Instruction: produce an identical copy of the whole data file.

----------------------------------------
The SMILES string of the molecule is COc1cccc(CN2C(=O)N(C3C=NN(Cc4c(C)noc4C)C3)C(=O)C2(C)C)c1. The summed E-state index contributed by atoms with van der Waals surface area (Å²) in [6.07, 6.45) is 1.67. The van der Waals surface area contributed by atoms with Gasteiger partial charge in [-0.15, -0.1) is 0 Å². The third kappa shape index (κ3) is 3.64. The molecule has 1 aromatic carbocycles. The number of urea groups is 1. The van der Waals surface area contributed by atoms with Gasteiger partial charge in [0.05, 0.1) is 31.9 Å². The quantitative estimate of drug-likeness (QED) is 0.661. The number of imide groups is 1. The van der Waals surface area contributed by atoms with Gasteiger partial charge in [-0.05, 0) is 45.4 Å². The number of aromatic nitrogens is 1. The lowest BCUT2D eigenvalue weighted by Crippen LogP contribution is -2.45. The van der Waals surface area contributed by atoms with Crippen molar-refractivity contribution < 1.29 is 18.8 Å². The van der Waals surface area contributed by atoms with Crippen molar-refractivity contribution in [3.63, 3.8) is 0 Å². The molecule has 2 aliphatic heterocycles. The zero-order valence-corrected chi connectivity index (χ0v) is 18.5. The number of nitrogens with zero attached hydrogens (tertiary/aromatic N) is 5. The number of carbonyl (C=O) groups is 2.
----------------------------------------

The SMILES string of the molecule is COc1cccc(CN2C(=O)N(C3C=NN(Cc4c(C)noc4C)C3)C(=O)C2(C)C)c1. The summed E-state index contributed by atoms with van der Waals surface area (Å²) in [6.07, 6.45) is 1.67. The van der Waals surface area contributed by atoms with Gasteiger partial charge in [-0.15, -0.1) is 0 Å². The third kappa shape index (κ3) is 3.64. The molecule has 1 aromatic carbocycles. The number of urea groups is 1. The van der Waals surface area contributed by atoms with Gasteiger partial charge in [0.05, 0.1) is 31.9 Å². The quantitative estimate of drug-likeness (QED) is 0.661. The number of imide groups is 1. The van der Waals surface area contributed by atoms with Gasteiger partial charge in [-0.05, 0) is 45.4 Å². The number of aromatic nitrogens is 1. The lowest BCUT2D eigenvalue weighted by Crippen LogP contribution is -2.45. The van der Waals surface area contributed by atoms with Crippen molar-refractivity contribution < 1.29 is 18.8 Å². The van der Waals surface area contributed by atoms with Crippen molar-refractivity contribution in [3.63, 3.8) is 0 Å². The molecule has 2 aliphatic heterocycles. The zero-order valence-corrected chi connectivity index (χ0v) is 18.5. The number of nitrogens with zero attached hydrogens (tertiary/aromatic N) is 5. The number of carbonyl (C=O) groups is 2.